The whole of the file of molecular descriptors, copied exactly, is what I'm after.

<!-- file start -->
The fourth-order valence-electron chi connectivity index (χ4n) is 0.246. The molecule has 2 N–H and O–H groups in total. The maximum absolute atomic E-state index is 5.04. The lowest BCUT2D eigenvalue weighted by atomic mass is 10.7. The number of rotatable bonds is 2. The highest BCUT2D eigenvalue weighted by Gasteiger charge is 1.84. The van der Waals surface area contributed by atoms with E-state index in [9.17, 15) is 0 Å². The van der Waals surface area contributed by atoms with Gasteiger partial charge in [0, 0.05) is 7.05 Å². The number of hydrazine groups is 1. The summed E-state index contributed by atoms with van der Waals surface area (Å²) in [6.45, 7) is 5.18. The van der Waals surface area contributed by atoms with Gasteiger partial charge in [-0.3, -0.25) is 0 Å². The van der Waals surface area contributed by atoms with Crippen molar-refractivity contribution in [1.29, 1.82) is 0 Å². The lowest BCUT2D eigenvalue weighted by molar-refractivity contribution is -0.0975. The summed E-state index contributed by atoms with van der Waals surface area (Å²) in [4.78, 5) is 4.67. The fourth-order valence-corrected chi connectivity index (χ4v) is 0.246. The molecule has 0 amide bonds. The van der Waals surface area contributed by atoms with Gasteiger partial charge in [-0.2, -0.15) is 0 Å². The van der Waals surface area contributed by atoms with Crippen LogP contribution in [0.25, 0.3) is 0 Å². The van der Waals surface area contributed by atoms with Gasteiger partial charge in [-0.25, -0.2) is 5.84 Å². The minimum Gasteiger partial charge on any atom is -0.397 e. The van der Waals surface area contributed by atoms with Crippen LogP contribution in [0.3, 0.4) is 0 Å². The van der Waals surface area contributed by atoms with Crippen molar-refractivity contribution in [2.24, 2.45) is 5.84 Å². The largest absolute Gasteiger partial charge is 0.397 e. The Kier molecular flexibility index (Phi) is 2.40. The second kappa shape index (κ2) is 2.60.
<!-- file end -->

The fourth-order valence-electron chi connectivity index (χ4n) is 0.246. The molecule has 2 N–H and O–H groups in total. The maximum absolute atomic E-state index is 5.04. The lowest BCUT2D eigenvalue weighted by atomic mass is 10.7. The number of rotatable bonds is 2. The highest BCUT2D eigenvalue weighted by Gasteiger charge is 1.84. The van der Waals surface area contributed by atoms with E-state index in [9.17, 15) is 0 Å². The van der Waals surface area contributed by atoms with Gasteiger partial charge in [0, 0.05) is 7.05 Å². The number of hydrazine groups is 1. The summed E-state index contributed by atoms with van der Waals surface area (Å²) in [6.45, 7) is 5.18. The van der Waals surface area contributed by atoms with Gasteiger partial charge in [-0.3, -0.25) is 0 Å². The van der Waals surface area contributed by atoms with Crippen molar-refractivity contribution in [1.29, 1.82) is 0 Å². The lowest BCUT2D eigenvalue weighted by molar-refractivity contribution is -0.0975. The summed E-state index contributed by atoms with van der Waals surface area (Å²) in [4.78, 5) is 4.67. The fourth-order valence-corrected chi connectivity index (χ4v) is 0.246. The molecule has 0 amide bonds. The van der Waals surface area contributed by atoms with Gasteiger partial charge in [-0.2, -0.15) is 0 Å². The van der Waals surface area contributed by atoms with Crippen LogP contribution in [0.25, 0.3) is 0 Å². The van der Waals surface area contributed by atoms with Gasteiger partial charge in [-0.25, -0.2) is 5.84 Å². The minimum Gasteiger partial charge on any atom is -0.397 e. The van der Waals surface area contributed by atoms with Crippen LogP contribution in [0.3, 0.4) is 0 Å². The van der Waals surface area contributed by atoms with Crippen molar-refractivity contribution in [2.24, 2.45) is 5.84 Å². The largest absolute Gasteiger partial charge is 0.397 e. The Kier molecular flexibility index (Phi) is 2.40. The second kappa shape index (κ2) is 2.60.